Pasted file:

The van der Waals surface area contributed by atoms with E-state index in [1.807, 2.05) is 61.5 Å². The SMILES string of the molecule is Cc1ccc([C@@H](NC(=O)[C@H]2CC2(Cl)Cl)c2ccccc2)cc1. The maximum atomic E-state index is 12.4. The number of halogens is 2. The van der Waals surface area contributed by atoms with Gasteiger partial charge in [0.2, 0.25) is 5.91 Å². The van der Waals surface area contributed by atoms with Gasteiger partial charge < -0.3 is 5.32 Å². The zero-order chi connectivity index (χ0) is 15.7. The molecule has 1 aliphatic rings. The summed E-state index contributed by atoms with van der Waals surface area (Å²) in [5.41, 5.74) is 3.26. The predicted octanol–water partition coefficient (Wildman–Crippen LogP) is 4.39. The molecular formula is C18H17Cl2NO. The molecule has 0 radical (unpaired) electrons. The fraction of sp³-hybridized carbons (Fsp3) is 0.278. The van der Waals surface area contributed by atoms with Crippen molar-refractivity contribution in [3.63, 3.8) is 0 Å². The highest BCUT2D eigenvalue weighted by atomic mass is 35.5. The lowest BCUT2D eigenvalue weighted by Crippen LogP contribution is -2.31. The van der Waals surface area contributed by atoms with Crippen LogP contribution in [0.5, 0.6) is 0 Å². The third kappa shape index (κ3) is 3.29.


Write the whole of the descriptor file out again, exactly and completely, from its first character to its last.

The van der Waals surface area contributed by atoms with E-state index in [1.807, 2.05) is 61.5 Å². The SMILES string of the molecule is Cc1ccc([C@@H](NC(=O)[C@H]2CC2(Cl)Cl)c2ccccc2)cc1. The maximum atomic E-state index is 12.4. The number of halogens is 2. The van der Waals surface area contributed by atoms with Gasteiger partial charge in [0.2, 0.25) is 5.91 Å². The van der Waals surface area contributed by atoms with Gasteiger partial charge < -0.3 is 5.32 Å². The zero-order chi connectivity index (χ0) is 15.7. The molecule has 1 aliphatic rings. The summed E-state index contributed by atoms with van der Waals surface area (Å²) in [5.41, 5.74) is 3.26. The predicted octanol–water partition coefficient (Wildman–Crippen LogP) is 4.39. The molecular formula is C18H17Cl2NO. The molecule has 0 radical (unpaired) electrons. The fraction of sp³-hybridized carbons (Fsp3) is 0.278. The van der Waals surface area contributed by atoms with Crippen molar-refractivity contribution in [3.63, 3.8) is 0 Å². The highest BCUT2D eigenvalue weighted by atomic mass is 35.5. The lowest BCUT2D eigenvalue weighted by Crippen LogP contribution is -2.31. The van der Waals surface area contributed by atoms with Crippen LogP contribution in [0.5, 0.6) is 0 Å². The third kappa shape index (κ3) is 3.29.